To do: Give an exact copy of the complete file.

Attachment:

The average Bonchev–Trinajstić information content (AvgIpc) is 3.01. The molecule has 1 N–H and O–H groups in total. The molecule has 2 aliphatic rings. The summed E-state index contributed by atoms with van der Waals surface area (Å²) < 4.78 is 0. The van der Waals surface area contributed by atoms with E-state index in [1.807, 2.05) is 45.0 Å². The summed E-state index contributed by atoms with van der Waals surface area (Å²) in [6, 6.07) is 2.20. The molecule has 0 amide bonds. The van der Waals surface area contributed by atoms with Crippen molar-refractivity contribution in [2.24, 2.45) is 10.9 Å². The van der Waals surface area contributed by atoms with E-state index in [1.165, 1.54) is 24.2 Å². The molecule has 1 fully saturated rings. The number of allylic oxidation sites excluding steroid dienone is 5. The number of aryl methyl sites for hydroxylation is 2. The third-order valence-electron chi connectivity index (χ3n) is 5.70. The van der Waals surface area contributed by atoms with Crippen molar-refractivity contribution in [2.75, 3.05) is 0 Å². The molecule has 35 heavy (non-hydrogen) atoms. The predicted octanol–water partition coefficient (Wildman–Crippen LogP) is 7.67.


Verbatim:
The average Bonchev–Trinajstić information content (AvgIpc) is 3.01. The molecule has 1 N–H and O–H groups in total. The molecule has 2 aliphatic rings. The summed E-state index contributed by atoms with van der Waals surface area (Å²) < 4.78 is 0. The van der Waals surface area contributed by atoms with E-state index in [1.807, 2.05) is 45.0 Å². The summed E-state index contributed by atoms with van der Waals surface area (Å²) in [6, 6.07) is 2.20. The molecule has 0 amide bonds. The van der Waals surface area contributed by atoms with Crippen molar-refractivity contribution in [2.24, 2.45) is 10.9 Å². The van der Waals surface area contributed by atoms with E-state index in [1.165, 1.54) is 24.2 Å². The molecule has 1 fully saturated rings. The number of allylic oxidation sites excluding steroid dienone is 5. The number of aryl methyl sites for hydroxylation is 2. The third-order valence-electron chi connectivity index (χ3n) is 5.70. The van der Waals surface area contributed by atoms with Crippen molar-refractivity contribution in [2.75, 3.05) is 0 Å². The molecule has 35 heavy (non-hydrogen) atoms. The predicted octanol–water partition coefficient (Wildman–Crippen LogP) is 7.67.